1. DAT Drive & DDS/DDS2/DDS3
I should jump in here since I just got my linux system talking to DAT
after a long period of poor results that led to me spending most of my
time in my other operating system. The trick was to read all the
manpages. You should also run the programs with the --help option to
see some of the basic uses of the program. You should also look for
some info files. These give a more examples than you find in the
manpages, and are very handy if you are running emacs (however, the
info directory file is not always synchronized with the files that
have been installed). Since this is an open system, you can also look
at the source code of the programs, but the documentation should be
There were two versions of mt in the Slackware distribution -- mt-GNU
and mt-st. Slackware makes a symbolic link from one of these to mt.
The GNU version seemed less capable and was part of the cpio package,
while mt-st could be made to support the features used by my SONY
The tar program just builds the archives and relies on the system to
make sense of the I/O. If you are just putting one tar file on a
tape, you may be able to use tar without mt, but anything fancy will
need mt. Also, if you want to have several files on a tape, you need
the "non-rewinding" tape driver.
There are plans to change the way that tar finds the archive, but the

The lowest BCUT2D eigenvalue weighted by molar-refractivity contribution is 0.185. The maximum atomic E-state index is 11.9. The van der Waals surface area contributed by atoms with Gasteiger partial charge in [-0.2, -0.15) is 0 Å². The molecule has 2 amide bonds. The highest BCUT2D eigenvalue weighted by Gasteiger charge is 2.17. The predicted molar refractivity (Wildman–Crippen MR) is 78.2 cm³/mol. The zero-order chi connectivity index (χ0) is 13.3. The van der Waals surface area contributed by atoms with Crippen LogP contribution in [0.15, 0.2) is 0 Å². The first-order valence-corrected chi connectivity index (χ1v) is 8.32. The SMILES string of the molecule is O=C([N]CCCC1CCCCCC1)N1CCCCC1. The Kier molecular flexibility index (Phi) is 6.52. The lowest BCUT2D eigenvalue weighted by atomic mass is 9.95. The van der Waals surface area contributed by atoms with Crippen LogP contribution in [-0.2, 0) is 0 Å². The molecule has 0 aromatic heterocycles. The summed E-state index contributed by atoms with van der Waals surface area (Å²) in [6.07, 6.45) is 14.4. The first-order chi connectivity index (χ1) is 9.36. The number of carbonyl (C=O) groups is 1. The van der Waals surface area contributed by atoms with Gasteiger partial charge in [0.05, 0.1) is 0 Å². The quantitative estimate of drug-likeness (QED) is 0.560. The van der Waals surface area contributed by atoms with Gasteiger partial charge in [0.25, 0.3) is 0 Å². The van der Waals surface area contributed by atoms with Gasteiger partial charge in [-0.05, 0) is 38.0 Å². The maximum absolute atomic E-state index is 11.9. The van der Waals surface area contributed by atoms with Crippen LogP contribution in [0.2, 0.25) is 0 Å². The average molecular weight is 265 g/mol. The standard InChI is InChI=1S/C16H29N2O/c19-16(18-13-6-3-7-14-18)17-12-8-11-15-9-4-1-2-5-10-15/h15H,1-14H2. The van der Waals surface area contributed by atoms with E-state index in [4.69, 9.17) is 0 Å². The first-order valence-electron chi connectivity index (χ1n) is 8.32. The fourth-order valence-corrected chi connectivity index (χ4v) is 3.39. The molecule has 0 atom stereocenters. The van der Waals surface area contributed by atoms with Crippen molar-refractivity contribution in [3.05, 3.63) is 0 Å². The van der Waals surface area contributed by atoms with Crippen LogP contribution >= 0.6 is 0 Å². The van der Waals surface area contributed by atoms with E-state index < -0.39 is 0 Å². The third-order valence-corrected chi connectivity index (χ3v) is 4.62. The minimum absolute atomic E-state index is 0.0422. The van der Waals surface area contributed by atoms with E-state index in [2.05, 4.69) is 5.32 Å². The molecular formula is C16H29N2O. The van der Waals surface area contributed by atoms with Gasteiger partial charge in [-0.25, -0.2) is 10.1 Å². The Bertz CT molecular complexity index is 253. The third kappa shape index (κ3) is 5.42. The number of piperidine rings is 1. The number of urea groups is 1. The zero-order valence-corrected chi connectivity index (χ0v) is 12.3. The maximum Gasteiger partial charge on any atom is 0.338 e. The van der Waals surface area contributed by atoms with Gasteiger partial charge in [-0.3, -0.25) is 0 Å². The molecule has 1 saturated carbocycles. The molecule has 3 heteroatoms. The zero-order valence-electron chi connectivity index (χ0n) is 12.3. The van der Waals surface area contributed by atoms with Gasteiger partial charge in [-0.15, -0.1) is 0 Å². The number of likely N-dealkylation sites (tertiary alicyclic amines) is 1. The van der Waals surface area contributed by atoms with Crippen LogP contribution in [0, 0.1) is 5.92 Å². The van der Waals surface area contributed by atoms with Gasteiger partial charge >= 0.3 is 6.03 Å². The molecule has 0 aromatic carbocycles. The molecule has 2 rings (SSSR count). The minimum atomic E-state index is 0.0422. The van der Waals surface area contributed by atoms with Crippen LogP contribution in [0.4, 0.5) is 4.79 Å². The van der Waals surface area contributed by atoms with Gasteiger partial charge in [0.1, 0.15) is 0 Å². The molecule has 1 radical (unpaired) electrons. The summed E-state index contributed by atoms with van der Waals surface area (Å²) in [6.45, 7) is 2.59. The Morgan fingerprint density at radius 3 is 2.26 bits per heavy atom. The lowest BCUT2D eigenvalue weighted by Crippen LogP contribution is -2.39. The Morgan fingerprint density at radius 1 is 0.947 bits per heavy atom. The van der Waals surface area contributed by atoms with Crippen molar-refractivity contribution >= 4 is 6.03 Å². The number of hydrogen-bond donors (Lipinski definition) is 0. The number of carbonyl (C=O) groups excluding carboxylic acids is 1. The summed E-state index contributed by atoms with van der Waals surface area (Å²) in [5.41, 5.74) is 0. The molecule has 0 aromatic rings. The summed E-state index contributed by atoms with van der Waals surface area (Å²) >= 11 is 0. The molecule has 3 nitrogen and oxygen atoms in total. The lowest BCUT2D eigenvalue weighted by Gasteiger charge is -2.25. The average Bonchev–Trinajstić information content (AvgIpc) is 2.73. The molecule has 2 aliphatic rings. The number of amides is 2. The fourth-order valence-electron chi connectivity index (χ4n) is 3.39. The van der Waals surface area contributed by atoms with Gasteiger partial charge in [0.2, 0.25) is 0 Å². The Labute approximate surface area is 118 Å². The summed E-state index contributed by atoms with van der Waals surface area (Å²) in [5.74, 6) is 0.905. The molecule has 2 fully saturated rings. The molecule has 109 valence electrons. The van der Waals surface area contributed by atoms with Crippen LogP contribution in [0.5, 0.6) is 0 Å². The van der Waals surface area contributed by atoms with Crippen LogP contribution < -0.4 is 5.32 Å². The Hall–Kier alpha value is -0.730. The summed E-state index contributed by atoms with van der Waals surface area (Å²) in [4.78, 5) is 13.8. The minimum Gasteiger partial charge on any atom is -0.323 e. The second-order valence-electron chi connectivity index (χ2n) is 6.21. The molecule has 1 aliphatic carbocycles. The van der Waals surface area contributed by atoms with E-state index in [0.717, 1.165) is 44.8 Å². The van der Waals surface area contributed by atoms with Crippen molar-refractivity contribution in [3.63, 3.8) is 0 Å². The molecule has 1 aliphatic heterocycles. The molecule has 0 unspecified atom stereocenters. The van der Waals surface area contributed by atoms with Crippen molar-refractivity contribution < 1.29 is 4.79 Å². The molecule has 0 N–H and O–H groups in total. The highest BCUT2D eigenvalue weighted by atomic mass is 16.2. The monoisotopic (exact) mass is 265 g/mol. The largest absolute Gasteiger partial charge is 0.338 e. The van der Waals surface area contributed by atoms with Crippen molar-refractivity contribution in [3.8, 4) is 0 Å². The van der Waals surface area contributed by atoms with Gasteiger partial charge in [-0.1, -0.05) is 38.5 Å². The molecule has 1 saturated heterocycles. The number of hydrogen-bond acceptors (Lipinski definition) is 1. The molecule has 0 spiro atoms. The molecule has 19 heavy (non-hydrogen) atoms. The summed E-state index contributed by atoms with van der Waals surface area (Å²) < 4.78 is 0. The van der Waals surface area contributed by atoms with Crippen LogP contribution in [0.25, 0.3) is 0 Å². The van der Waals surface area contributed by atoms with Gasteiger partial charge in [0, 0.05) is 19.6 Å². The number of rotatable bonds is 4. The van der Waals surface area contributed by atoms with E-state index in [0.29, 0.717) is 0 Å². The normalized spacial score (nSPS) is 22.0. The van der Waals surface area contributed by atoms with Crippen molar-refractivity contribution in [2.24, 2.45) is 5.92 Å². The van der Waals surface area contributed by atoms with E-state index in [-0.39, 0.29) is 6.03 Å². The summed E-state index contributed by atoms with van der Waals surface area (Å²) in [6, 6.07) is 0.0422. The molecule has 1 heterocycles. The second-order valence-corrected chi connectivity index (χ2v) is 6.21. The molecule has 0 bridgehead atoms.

version I have still uses the TAPE environmental variable, so setting
that simplifies the mt and tar commands.
If you pop a tape in the drive and say "mt stat", you should get a
useful response giving the settings the driver is using. If there are
any that need to be changed, there is a command to make changes, I
think it is "mt stset ..." . I found that compression was already
set, but partitions and SCSI-2 logical blocks were not. I had gotten
in the habit of using these with the tar that I used in my other
system, so I set them. I didn't mess with the density parameter,
since the drive seemed to be comfortable with a DDS-2 tape although it
claimed to be using DDS density. A separate density setting for DDS-2
was known to the mt program, but my version did not mention DDS-3 (and
I wasn't that interested, since my drive doesn't know that format).
Now, you are ready to move around the tape. If you have one with data
on it, you can try to read it. If it is a tar, then "tar t" should
give you a good idea of whether things are working.
Although I now feel that the tape drive is working, I am looking for
hints that would make it work better. Further contributions to this
thread will be most welcome.
R. T. Bumby ** Rutgers Math || Amer. Math. Monthly Problems Editor 1992--1996
Telephone: [USA] 732-445-0277 (full-time message line) FAX 732-445-5530
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